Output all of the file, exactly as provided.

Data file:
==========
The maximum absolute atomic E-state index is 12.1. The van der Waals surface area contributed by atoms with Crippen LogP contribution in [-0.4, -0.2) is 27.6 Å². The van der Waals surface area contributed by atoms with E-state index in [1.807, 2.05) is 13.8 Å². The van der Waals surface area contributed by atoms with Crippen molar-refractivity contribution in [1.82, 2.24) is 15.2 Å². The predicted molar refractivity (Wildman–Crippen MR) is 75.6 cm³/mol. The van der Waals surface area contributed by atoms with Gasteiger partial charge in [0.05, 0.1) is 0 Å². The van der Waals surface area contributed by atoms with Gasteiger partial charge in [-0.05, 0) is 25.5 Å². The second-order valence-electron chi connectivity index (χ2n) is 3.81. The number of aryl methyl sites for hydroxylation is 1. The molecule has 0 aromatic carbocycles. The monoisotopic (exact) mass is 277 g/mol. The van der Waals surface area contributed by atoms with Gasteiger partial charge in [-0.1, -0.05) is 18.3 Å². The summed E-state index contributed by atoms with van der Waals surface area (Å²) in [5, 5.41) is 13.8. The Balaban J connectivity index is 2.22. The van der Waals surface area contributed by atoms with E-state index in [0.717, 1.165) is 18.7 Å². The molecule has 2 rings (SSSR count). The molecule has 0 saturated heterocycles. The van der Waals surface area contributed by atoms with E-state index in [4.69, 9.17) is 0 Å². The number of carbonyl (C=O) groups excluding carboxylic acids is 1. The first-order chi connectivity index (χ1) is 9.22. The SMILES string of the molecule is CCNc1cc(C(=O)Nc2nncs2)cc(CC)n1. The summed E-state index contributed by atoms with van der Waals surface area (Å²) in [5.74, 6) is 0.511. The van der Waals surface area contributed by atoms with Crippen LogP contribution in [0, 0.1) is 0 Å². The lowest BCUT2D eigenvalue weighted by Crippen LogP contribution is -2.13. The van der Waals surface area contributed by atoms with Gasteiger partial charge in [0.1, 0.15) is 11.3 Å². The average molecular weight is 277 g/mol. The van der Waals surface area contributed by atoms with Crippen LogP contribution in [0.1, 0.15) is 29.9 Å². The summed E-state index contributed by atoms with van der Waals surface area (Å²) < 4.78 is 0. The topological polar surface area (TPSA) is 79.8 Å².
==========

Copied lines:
The maximum absolute atomic E-state index is 12.1. The van der Waals surface area contributed by atoms with Crippen LogP contribution in [-0.4, -0.2) is 27.6 Å². The van der Waals surface area contributed by atoms with E-state index in [1.807, 2.05) is 13.8 Å². The van der Waals surface area contributed by atoms with Crippen molar-refractivity contribution in [1.82, 2.24) is 15.2 Å². The predicted molar refractivity (Wildman–Crippen MR) is 75.6 cm³/mol. The van der Waals surface area contributed by atoms with Gasteiger partial charge in [0.05, 0.1) is 0 Å². The van der Waals surface area contributed by atoms with Gasteiger partial charge in [-0.05, 0) is 25.5 Å². The second-order valence-electron chi connectivity index (χ2n) is 3.81. The number of aryl methyl sites for hydroxylation is 1. The molecule has 0 aromatic carbocycles. The monoisotopic (exact) mass is 277 g/mol. The van der Waals surface area contributed by atoms with Gasteiger partial charge in [-0.1, -0.05) is 18.3 Å². The summed E-state index contributed by atoms with van der Waals surface area (Å²) in [5, 5.41) is 13.8. The Balaban J connectivity index is 2.22. The van der Waals surface area contributed by atoms with E-state index in [0.717, 1.165) is 18.7 Å². The molecule has 2 rings (SSSR count). The molecule has 0 saturated heterocycles. The van der Waals surface area contributed by atoms with E-state index in [4.69, 9.17) is 0 Å². The number of carbonyl (C=O) groups excluding carboxylic acids is 1. The first-order chi connectivity index (χ1) is 9.22. The SMILES string of the molecule is CCNc1cc(C(=O)Nc2nncs2)cc(CC)n1. The summed E-state index contributed by atoms with van der Waals surface area (Å²) in [5.74, 6) is 0.511. The van der Waals surface area contributed by atoms with Crippen LogP contribution in [0, 0.1) is 0 Å². The lowest BCUT2D eigenvalue weighted by Crippen LogP contribution is -2.13. The van der Waals surface area contributed by atoms with Gasteiger partial charge in [0.1, 0.15) is 11.3 Å². The average molecular weight is 277 g/mol. The van der Waals surface area contributed by atoms with Crippen LogP contribution in [0.1, 0.15) is 29.9 Å². The summed E-state index contributed by atoms with van der Waals surface area (Å²) < 4.78 is 0. The topological polar surface area (TPSA) is 79.8 Å².